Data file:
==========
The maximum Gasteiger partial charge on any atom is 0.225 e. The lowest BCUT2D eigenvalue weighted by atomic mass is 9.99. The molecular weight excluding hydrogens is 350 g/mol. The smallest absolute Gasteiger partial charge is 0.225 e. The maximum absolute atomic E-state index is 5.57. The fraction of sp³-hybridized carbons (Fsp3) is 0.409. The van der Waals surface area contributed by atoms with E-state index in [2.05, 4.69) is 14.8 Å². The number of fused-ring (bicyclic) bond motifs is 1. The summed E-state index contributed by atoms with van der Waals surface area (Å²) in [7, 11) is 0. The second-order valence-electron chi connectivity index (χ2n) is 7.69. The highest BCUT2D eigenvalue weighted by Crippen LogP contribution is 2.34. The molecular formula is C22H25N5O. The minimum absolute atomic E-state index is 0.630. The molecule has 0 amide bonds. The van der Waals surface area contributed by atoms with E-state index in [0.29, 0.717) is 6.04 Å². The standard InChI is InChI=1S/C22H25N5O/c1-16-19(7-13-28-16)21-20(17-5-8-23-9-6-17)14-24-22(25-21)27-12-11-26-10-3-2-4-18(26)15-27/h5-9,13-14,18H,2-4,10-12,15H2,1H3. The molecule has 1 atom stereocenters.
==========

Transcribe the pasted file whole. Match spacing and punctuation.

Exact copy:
The maximum Gasteiger partial charge on any atom is 0.225 e. The lowest BCUT2D eigenvalue weighted by atomic mass is 9.99. The molecular weight excluding hydrogens is 350 g/mol. The smallest absolute Gasteiger partial charge is 0.225 e. The maximum absolute atomic E-state index is 5.57. The fraction of sp³-hybridized carbons (Fsp3) is 0.409. The van der Waals surface area contributed by atoms with E-state index in [2.05, 4.69) is 14.8 Å². The number of fused-ring (bicyclic) bond motifs is 1. The summed E-state index contributed by atoms with van der Waals surface area (Å²) in [7, 11) is 0. The second-order valence-electron chi connectivity index (χ2n) is 7.69. The highest BCUT2D eigenvalue weighted by Crippen LogP contribution is 2.34. The molecular formula is C22H25N5O. The minimum absolute atomic E-state index is 0.630. The molecule has 0 amide bonds. The van der Waals surface area contributed by atoms with E-state index in [0.29, 0.717) is 6.04 Å². The standard InChI is InChI=1S/C22H25N5O/c1-16-19(7-13-28-16)21-20(17-5-8-23-9-6-17)14-24-22(25-21)27-12-11-26-10-3-2-4-18(26)15-27/h5-9,13-14,18H,2-4,10-12,15H2,1H3. The molecule has 1 atom stereocenters.